Changing Your Answer
I welcome the latest press release by ETS, which provides helpful data regarding students changing their answer choices on the GRE exam. Indeed, it overturns a common fallacy that I’m sure has hurt students’ scores. Nonetheless, one has to be careful in interpreting ETS’s latest findings.
For instance, students might very likely to think that their first hunches are suspect, and so they might end up overanalyzing a question that they knew the answer to all along. The data in the ETS study only showed that questions in which the student changed the answer—meaning a potentially difficult question—tended to result in an increased score.
Such a misperception is just one of many that can result from the data. I urge students to think carefully about their current approach to the test before changing their answers. For one, some students might actually do better by sticking with their original guess. That subset would clearly be in the minority but if you happen to be in that minority then applying the findings could actually work against you.
Hopefully, your head is not spinning with all the different possibilities and ramifications of these findings. And if it is—don’t fear. To get a better sense of how you do on questions in which you decide to switch your initial guess take detailed notes while doing practice sets and—more importantly—practice tests. You’ll want to note all the questions in which you changed the answer and then the outcome of those questions. You’ll even want to make note of the questions that you weren’t a 100% sure on. So even if you don’t end up changing your answer, do you tend to go with the right answer when you less than certain?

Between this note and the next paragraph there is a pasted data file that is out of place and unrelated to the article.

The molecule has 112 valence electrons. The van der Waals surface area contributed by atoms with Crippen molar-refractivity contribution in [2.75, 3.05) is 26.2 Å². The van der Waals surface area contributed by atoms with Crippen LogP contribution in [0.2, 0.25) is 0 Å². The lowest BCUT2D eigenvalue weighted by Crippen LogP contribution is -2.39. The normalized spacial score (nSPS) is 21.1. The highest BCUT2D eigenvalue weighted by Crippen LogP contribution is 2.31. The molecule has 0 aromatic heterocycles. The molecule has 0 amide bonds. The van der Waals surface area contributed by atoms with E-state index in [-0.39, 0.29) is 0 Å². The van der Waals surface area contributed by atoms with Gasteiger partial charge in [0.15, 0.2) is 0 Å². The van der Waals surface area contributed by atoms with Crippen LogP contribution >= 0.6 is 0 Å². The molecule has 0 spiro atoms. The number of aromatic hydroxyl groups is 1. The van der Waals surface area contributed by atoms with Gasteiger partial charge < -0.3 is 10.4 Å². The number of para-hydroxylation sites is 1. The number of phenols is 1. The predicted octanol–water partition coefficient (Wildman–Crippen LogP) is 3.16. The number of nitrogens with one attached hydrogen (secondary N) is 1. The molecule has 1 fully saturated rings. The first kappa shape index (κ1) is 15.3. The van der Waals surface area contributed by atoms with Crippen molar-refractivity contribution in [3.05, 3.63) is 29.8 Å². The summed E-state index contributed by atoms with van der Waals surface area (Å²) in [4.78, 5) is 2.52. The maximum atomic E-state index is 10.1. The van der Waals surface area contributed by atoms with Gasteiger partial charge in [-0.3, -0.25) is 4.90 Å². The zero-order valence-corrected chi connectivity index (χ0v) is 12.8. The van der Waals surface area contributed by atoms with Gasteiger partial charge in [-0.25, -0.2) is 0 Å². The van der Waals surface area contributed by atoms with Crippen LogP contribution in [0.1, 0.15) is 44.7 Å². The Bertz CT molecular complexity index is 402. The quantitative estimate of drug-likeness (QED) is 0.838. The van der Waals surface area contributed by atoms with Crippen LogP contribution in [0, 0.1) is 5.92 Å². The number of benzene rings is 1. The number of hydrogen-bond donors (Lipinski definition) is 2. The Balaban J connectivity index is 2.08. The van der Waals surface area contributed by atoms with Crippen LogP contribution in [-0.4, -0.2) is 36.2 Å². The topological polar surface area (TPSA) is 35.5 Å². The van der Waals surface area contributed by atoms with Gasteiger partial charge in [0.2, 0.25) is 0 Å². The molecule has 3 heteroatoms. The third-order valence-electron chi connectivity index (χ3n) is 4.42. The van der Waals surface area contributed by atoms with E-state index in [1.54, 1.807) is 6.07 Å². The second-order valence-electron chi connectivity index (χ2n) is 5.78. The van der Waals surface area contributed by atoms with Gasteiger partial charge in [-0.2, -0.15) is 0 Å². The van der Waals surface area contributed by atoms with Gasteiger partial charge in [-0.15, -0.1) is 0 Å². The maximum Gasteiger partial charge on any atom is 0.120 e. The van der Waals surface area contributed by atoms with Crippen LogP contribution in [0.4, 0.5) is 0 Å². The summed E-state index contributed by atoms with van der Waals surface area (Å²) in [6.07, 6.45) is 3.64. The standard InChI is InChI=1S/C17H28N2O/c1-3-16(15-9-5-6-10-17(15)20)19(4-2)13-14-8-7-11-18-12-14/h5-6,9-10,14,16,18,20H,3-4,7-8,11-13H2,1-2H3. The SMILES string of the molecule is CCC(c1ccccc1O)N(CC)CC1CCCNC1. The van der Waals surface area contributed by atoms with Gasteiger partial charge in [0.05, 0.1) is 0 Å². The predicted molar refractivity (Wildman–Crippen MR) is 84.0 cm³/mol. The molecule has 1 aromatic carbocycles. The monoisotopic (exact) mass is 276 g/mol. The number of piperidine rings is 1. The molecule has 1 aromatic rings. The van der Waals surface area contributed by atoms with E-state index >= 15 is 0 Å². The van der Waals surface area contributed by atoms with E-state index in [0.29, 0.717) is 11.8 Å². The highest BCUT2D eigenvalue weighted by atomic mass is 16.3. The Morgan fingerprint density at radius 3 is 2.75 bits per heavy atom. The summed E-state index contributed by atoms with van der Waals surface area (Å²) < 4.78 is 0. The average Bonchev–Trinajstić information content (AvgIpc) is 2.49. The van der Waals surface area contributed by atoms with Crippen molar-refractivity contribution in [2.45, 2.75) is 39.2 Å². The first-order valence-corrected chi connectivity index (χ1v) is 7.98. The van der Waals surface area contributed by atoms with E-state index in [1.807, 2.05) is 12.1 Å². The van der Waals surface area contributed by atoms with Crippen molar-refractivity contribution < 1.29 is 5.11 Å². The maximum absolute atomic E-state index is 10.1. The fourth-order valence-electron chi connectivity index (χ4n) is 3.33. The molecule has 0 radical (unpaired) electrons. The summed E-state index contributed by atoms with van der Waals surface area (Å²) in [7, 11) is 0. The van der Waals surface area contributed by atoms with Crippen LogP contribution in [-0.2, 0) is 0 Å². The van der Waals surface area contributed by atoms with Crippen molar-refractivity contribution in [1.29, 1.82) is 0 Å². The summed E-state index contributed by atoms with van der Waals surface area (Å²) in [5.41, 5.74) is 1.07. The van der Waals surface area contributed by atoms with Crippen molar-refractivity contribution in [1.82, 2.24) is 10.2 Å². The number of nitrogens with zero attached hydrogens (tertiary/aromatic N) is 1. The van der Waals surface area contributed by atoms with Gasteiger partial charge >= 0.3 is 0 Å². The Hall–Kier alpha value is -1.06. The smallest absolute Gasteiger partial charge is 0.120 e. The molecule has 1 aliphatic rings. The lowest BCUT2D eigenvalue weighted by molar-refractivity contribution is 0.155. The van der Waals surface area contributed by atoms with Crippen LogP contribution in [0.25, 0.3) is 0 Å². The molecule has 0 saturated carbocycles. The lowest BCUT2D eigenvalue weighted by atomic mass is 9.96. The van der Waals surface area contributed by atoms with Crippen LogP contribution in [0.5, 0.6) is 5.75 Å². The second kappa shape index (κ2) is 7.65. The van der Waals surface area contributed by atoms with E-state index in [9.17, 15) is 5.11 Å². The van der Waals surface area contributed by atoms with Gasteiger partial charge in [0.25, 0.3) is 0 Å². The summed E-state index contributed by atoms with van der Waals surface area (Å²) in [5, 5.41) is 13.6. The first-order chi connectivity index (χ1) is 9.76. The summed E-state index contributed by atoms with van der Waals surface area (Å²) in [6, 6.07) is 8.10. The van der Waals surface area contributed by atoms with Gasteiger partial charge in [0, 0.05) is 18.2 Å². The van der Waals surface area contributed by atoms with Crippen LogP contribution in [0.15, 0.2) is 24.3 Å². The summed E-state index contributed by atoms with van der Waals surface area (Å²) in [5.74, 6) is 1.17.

Once you can determine a general pattern that fits you—that one test taker in a million—that you’ll start to improve. Blithely sticking with the answer choice you switched to, without actually going back to the original and without having a better understanding of your own approach, can hurt your score. So be careful how you decide to apply the findings of this study to your own test approach.
Does this press release mean I should not take the GMAT?
If you have no plans to apply to b-school, disregard this part of the post. If you are applying to b-school, then you might be wondering, after reading this, whether the GRE is the safer test—the better test—since it allows you to go back and change answers, if need be.
But knowing that students go back and changes their answers doesn’t tell us anything about those students who spent lots of time going back and looking over questions and not changing answers—regardless of whether those questions were right or wrong. In other words, students might have wasted time agonizing over questions that were right all along. In that case, the GMAT suddenly looks like the better test.
Finally, in wondering whether the GRE is the fairer test, you should keep in mind that ETS has an incentive to publish these results and frame them in a positive context: it wants you to take the GRE instead of the GMAT, because it wants to make money. Cynical? Sure. But when there is a profit motive involved, we should always be at least somewhat skeptical of a company’s claims, or at least aware of that company’s underlying bias.
My recommendation: take plenty of mock tests across both exams, apply various strategies, and see which one you do better on percent-wise. Even then, many business schools, while accepting both tests, continue to give greater weight to the GMAT than to the GRE. And that’s something that ETS, probably won’t tell you.